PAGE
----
My swanky job requires me to do a fair bit of traveling over a week typically dedicated to drunken parties in tropical locations. No, I'm not a cameraman for MTV. My traveling has a rather more sober and "did not come to be served but to serve" feel to it. 200+ of my students chose blood, sweat and tears while some of their peers around the country opt for drugs, sex and beer. A few stories from the week...
Started off visiting Spring Break in the City, a group that works in inner-city San Francisco. They serve alongside--not in place of--long-term workers who are seeking to save the lost among the lost. My students served meals, removed graffiti, ran youth center programs and generally poured themselves out as offerings.
Some SF highlights:
-walking through the Mission District and the Castro, seeking to understand what makes the City one of the most unique anywhere.
-having my first impressions of "the street kid with the glare" blown up when we played basketball together. (Nice kid. Quick first step.)
-being told by "random homeless guy in the wheelchair" that I was well-dressed and that he loved me.
-watching the group lay hands and pray for the suddenly grandfatherless girl just before she left to drive to Arizona to be with her family.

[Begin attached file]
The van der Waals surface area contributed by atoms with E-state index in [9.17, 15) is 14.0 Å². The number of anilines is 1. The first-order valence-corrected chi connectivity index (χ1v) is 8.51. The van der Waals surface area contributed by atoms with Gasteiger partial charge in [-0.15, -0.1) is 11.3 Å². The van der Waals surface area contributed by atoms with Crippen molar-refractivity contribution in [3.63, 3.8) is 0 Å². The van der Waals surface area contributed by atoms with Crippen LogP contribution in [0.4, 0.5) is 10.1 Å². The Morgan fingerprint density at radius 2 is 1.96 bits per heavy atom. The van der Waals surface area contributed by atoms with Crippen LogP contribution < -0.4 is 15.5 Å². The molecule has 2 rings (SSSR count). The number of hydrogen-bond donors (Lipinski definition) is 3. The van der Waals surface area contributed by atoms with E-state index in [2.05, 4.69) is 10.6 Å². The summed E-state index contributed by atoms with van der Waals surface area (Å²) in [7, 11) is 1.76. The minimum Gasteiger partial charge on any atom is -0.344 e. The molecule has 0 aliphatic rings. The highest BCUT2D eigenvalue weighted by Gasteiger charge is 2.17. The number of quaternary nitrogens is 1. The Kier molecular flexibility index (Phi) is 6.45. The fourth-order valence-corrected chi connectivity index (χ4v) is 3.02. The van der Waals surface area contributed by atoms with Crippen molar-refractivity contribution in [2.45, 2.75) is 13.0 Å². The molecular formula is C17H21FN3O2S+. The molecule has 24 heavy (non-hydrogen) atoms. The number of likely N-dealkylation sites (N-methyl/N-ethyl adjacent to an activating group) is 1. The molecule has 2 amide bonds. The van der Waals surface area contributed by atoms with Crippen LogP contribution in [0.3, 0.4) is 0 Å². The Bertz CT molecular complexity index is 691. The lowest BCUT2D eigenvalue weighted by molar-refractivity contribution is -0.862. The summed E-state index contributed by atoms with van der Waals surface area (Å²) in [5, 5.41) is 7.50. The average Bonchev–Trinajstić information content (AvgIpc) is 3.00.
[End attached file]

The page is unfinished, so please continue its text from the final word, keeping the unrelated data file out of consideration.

-watching leaders emerge when sickness struck.
-losing to "the kid who seems to get picked on" in foosball.
-losing to the girl nobody dares to pick on in ping pong.
Random SF story:
-I leave the City on Tuesday morning for the second leg of my excursion (more on that in part II). I get on the road early in order to A. not get stuck in traffic, B. not get stuck in the middle seat on a Southwest flight (No assigned seats? Really?) Apparently, nobody leaves San Francisco to go to Oakland (with good reason, too). With so little company in the lanes beside me, I cross the Bay Bridge rather quickly in my "world's smallest car" entry. Plenty of time for a real breakfast. Not a fast-food, let's grab a bacon Mcsomethin and then run to the terminal type of breakfast, but a sit-down, use a fork and a ceramic coffee mug breakfast. Problem: someone with my depleted supply of attention-span needs something to read. So, I cruise outside of Carrows and survey my newspaper options. San Jose Mercury-News, Oakland Trib, SF Chronicle. Chronicle it is (my condolences to the Hearst family).
I open it up and find soon that I'm flipping through the obits. Not really steady reading for folks in my age bracket, so I'm just about to turn to the sports section when I see a name I know. Yeah, that's right. One of my high school baseball assistant coaches died and I randomly saw the obit in the Chronicle at a Carrows in Oakland. Coach Z--I had to read closely to make sure it was really him because I only knew Matthew J. Zidich as Coach Z--lived an incredible life. He played baseball in the Pacific Coast League with Joe DiMaggio. He owned an Oyster Restaurant. He taught me the hitting philosophy that trumps all others: "You gotta be a low ball hitter and a highball drinker." Mom said the funeral was huge. No surprise there. One of those folks you just assume won't die had just died and I read the condensed story of his life, kinda shook my head and took another bite of bacon, avocado, jack. On to the airport...